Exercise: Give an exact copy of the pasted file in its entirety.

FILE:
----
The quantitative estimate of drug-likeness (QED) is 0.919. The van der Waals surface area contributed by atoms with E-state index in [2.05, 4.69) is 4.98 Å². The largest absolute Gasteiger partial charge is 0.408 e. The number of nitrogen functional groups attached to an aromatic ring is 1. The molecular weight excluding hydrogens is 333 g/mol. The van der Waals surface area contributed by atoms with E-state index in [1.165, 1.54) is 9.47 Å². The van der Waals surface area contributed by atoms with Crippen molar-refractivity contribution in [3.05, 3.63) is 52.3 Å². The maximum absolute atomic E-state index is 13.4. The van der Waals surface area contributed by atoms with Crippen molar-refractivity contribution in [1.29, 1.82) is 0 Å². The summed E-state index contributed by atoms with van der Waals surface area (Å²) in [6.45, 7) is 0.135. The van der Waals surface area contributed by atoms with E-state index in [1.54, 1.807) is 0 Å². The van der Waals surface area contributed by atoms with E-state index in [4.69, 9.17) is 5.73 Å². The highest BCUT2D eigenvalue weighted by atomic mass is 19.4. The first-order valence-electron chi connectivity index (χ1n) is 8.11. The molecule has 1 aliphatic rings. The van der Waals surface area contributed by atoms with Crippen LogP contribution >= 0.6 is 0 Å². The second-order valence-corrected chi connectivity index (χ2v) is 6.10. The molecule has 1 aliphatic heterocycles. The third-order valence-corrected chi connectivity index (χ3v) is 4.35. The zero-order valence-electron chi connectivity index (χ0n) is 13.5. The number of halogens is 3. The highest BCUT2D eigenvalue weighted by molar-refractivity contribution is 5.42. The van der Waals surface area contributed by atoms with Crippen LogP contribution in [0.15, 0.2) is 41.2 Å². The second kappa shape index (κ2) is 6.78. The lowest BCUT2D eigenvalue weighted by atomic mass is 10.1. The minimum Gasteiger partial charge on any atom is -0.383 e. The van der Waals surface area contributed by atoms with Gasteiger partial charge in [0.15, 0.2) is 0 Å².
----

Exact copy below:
The quantitative estimate of drug-likeness (QED) is 0.919. The van der Waals surface area contributed by atoms with E-state index in [2.05, 4.69) is 4.98 Å². The largest absolute Gasteiger partial charge is 0.408 e. The number of nitrogen functional groups attached to an aromatic ring is 1. The molecular weight excluding hydrogens is 333 g/mol. The van der Waals surface area contributed by atoms with E-state index in [1.165, 1.54) is 9.47 Å². The van der Waals surface area contributed by atoms with Crippen molar-refractivity contribution in [3.05, 3.63) is 52.3 Å². The maximum absolute atomic E-state index is 13.4. The van der Waals surface area contributed by atoms with Crippen molar-refractivity contribution in [1.29, 1.82) is 0 Å². The summed E-state index contributed by atoms with van der Waals surface area (Å²) in [6.45, 7) is 0.135. The van der Waals surface area contributed by atoms with E-state index in [1.54, 1.807) is 0 Å². The van der Waals surface area contributed by atoms with E-state index in [4.69, 9.17) is 5.73 Å². The highest BCUT2D eigenvalue weighted by atomic mass is 19.4. The first-order valence-electron chi connectivity index (χ1n) is 8.11. The molecule has 1 aliphatic rings. The van der Waals surface area contributed by atoms with Crippen LogP contribution >= 0.6 is 0 Å². The second-order valence-corrected chi connectivity index (χ2v) is 6.10. The molecule has 1 aliphatic heterocycles. The third-order valence-corrected chi connectivity index (χ3v) is 4.35. The zero-order valence-electron chi connectivity index (χ0n) is 13.5. The number of halogens is 3. The highest BCUT2D eigenvalue weighted by molar-refractivity contribution is 5.42. The van der Waals surface area contributed by atoms with Crippen LogP contribution in [0.15, 0.2) is 41.2 Å². The second kappa shape index (κ2) is 6.78. The lowest BCUT2D eigenvalue weighted by atomic mass is 10.1. The minimum Gasteiger partial charge on any atom is -0.383 e. The van der Waals surface area contributed by atoms with Gasteiger partial charge in [0.15, 0.2) is 0 Å².